Fyre Festival Caterer Who Was Scammed Out of Her Savings Raises $160K After Netflix Documentary
Maryann Rolle prepared 1000 meals per day at the disastrous festival but was never compensated.
A local victim of the disastrous Fyre Festival in Great Exuma, Bahamas is finally getting some relief.
Maryann Rolle, owner of the Exuma Point Resort, raised over $160,000 with a GoFundMe campaign after she spoke out about how she was brought on to cater the 2017 festival gone awry but was never compensated.
In the popular Netflix documentary FYRE: The Greatest Party That Never Happened, Rolle says she had to spend $50,000 from her savings to pay her workers.
“It has been an unforgettable experience catering to the organizers of Fyre Festival,” she wrote on the GoFundMe website. “Back in April 2017 I pushed myself to the limit catering no less than a 1000 meals per day.”
Rolle added that while it is “embarrassing to admit that I was not paid,” her credit was ruined and she was “left in a big hole” so she felt obligated to ask for help.
Since starting the fundraiser just eight days ago, she has surpassed her goal of $123,000 with donations from more than 5,000 people.
The resort owner was hired to cater the festival—which promised music fans shelling out upwards of $1,595 a weekend filled with luxurious accommodations and five-star food—after the festival’s founder Billy McFarland allegedly fired renowned restauranteur Stephen Starr’s catering company.
“We had a six million dollar contract with Starr catering to handle all the food service and we only had one million dollars allocated,” Andy King, one of the top event planners, said in the Netflix film. “Billy fired them over the phone and then he hung up the phone, I stood there and he said, ‘Can you salvage this?’ and I said, ‘Oh my gosh, I have two weeks to come up with food service for 6,000 kids. This is going to be fascinating.'”
Instead of sushi chefs and a pig roast like was advertised, festival goers were served the now-viral cheese sandwiches. Rolle fed not only the festival goers but also the men who worked tirelessly to build the festival site that never fully came to be.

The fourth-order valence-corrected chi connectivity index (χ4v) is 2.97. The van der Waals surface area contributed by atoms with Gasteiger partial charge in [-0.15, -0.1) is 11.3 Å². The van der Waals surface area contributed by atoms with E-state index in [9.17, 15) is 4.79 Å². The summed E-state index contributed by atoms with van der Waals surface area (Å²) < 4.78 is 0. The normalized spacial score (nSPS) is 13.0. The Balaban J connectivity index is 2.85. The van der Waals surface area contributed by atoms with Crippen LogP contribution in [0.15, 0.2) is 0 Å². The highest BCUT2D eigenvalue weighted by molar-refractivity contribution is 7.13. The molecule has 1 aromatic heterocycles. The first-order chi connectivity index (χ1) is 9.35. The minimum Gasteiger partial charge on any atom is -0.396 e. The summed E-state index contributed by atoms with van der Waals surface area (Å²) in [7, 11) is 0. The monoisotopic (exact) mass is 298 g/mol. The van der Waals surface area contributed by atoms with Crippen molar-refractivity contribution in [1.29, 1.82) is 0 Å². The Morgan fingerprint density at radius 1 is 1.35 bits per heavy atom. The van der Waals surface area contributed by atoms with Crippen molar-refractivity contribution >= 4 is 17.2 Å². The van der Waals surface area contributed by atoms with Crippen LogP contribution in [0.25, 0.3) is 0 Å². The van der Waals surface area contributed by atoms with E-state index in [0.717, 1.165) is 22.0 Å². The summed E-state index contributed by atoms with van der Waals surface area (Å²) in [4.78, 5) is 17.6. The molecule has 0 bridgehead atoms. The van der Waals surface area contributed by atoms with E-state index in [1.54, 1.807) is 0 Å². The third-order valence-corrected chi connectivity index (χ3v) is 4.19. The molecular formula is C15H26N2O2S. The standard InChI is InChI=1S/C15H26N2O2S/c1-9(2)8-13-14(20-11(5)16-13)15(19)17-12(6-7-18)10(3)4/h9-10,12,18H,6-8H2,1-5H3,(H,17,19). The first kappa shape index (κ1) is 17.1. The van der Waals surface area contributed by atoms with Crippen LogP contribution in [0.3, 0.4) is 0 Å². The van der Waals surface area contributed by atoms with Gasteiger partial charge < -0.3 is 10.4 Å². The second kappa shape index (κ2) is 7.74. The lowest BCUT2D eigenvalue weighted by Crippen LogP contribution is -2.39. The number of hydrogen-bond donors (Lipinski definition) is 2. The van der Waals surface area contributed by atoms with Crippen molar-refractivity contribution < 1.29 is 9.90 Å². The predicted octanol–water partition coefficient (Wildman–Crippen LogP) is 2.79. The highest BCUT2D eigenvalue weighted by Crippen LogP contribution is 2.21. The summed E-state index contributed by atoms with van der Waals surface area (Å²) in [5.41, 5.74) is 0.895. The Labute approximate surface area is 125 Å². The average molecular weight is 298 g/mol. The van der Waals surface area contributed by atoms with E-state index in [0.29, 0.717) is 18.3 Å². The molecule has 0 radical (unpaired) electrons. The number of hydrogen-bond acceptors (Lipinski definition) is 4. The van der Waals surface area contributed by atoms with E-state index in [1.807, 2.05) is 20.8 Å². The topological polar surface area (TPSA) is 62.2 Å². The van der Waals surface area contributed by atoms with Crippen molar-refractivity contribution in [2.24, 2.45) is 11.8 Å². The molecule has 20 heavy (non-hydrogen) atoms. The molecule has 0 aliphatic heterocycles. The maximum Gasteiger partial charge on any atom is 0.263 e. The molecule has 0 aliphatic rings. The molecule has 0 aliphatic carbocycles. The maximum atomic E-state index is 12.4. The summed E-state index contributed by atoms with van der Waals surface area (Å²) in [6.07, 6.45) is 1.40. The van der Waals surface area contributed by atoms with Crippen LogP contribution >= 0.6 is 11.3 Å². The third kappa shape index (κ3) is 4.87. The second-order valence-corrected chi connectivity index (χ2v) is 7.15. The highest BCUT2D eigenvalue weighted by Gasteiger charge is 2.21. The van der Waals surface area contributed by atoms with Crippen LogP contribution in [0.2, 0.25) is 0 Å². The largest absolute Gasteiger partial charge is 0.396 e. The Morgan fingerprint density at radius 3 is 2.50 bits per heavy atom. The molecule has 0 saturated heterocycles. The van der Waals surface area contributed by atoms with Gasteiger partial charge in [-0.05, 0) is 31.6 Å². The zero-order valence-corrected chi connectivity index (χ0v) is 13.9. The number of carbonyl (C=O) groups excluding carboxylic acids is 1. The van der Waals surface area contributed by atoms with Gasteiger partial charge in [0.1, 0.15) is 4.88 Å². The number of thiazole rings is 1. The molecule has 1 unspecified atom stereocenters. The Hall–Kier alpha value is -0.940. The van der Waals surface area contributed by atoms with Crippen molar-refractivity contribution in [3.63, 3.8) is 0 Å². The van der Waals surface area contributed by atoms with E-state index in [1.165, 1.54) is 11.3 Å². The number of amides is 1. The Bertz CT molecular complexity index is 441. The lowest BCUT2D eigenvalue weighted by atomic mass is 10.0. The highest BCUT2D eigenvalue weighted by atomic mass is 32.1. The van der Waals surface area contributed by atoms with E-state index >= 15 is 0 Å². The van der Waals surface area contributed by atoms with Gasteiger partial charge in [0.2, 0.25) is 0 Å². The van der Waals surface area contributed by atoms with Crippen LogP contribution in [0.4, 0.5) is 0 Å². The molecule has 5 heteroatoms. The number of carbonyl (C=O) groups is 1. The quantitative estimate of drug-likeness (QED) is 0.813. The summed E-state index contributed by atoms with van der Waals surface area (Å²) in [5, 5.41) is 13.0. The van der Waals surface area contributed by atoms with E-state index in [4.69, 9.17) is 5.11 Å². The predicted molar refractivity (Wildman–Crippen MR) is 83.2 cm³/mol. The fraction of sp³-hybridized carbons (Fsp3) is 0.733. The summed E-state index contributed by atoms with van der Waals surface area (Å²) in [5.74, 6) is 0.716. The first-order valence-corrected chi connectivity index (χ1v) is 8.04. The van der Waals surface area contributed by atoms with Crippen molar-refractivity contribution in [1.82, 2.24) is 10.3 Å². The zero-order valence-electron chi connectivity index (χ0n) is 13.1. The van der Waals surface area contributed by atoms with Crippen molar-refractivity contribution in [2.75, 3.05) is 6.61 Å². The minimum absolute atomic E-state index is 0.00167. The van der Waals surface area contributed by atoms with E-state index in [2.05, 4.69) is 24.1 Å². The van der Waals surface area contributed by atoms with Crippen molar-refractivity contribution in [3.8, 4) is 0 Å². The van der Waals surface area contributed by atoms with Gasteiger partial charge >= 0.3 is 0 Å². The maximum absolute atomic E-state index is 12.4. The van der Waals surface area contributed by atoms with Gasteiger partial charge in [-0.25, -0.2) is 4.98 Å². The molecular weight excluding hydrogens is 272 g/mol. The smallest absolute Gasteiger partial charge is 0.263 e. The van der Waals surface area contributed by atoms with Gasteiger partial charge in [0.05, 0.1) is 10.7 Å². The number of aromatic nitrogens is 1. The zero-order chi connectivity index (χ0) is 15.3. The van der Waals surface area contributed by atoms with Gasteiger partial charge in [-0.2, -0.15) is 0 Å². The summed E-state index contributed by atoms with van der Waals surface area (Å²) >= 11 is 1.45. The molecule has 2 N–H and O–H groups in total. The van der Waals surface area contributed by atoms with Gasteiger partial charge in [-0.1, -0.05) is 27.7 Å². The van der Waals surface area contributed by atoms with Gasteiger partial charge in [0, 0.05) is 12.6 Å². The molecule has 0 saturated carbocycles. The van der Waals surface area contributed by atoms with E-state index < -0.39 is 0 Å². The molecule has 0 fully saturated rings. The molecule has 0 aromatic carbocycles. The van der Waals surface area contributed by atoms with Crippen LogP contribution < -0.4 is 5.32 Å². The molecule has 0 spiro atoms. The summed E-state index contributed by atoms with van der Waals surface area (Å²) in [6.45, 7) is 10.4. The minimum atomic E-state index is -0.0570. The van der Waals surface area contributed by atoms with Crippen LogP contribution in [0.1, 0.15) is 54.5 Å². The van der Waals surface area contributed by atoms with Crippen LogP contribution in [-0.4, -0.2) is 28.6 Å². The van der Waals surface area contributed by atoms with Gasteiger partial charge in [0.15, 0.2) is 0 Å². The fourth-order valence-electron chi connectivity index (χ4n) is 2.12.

“I had 10 persons working directly with me just preparing food all day and night—24 hours,” she said. “I had to literally pay all those people.”
“I went through about $50,000 in my savings that I could of have had for rainy day and they just wiped it out and never looked back,” added a tearful Rolle. “Personally I don’t even like to talk about the Fyre Festival. Just take it away and let me start a new beginning because they really, really, really hurt me. I am really hurt.”
She has since thanked the generous people who donated by uploading photos to the campaign page.
The demise of the festival led to serious legal repercussions for McFarland. In March 2018 he pleaded guilty to two counts of wire fraud, effectively swindling over 80 investors out of a collective $26 million. He also copped to two counts of bank fraud: one for a “sham ticket scheme” that sold approximately $100,000 worth of tickets to fictitious events, and another for falsifying a check by using the name and account number of one of his employees without their consent.
He also pleaded guilty to making false statements to federal law enforcement. On Oct. 11, 2018, a Manhattan federal court sentenced McFarland to six years in prison.
“I am incredibly sorry for my collective actions and will right the wrongs I have delivered to my family, friends, partners, associates and, you, the general public,” he tells PEOPLE. “I’ve always sought — and dreamed — to accomplish incredible things by pushing the envelope to deliver for a common good, but I made many wrong and immature decisions along the way and I caused agony. As a result, I’ve lived every day in prison with pain, and I will continue to do so until I am able to make up for some of this harm through work and actions that society finds respectable.”